WASHINGTON – U.S. Senator Claire McCaskill initiated a rarely-used Senate procedure to try to force passage of the bipartisan Taxpayer Right to Know Act. The bill calls for the federal government to make public the details, costs, and performance metrics of every federal program above $1 million. McCaskill and Republican Senator James Lankford of Oklahoma took to the Senate floor to attempt a ‘live’ unanimous consent request, which was blocked by New York Democratic Senator Chuck Schumer.
“American taxpayers deserve a government that can tell them how their money is being spent, and that’s what this bill is trying to do,” said McCaskill, former Missouri State Auditor. “It’s trying to get important information to the people who are paying the bills. Don’t they have a right to know where all the money is going?”
Click HERE to watch McCaskill’s floor speech and unanimous consent request.
McCaskill introduced the legislation last year with Republican Senators James Lankford of Oklahoma and Ron Johnson of Wisconsin, and it was unanimously approved by the Homeland Security and Governmental Affairs Committee. The legislation would create a publicly accessible online database of financial data and performance metrics for every federal program above $1 million. It would also require agencies to identify the number of employees working on and provide a description of the beneficiaries served by every federal program.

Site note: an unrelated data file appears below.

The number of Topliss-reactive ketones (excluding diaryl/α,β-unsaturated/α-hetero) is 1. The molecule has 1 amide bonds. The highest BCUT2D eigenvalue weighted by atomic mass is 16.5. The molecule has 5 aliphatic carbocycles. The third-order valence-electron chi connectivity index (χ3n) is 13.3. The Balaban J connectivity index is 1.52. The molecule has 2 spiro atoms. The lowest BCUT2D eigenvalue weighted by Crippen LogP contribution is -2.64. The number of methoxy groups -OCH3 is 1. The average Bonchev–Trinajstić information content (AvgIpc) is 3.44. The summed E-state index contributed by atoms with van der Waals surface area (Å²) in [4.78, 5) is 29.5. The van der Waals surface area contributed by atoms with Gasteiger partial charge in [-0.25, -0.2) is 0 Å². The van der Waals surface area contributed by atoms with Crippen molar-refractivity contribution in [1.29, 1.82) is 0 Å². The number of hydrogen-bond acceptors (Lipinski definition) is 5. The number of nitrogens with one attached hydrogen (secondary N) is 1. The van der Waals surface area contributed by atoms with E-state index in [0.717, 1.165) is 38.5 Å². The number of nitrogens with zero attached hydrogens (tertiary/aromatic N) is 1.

McCaskill is a leader in fighting for transparency and accountability in the federal government. The non-partisan organization GovTrack has ranked her as the top Senator for government transparency. McCaskill has led efforts to pass the bipartisan Inspector General Empowerment Act, which enhances watchdogs’ ability to oversee waste, fraud, and abuse of taxpayer dollars at federal agencies. McCaskill has also extended and made permanent current whistleblower protections to nearly all federal government grantees, subgrantees, contractors and subcontractors.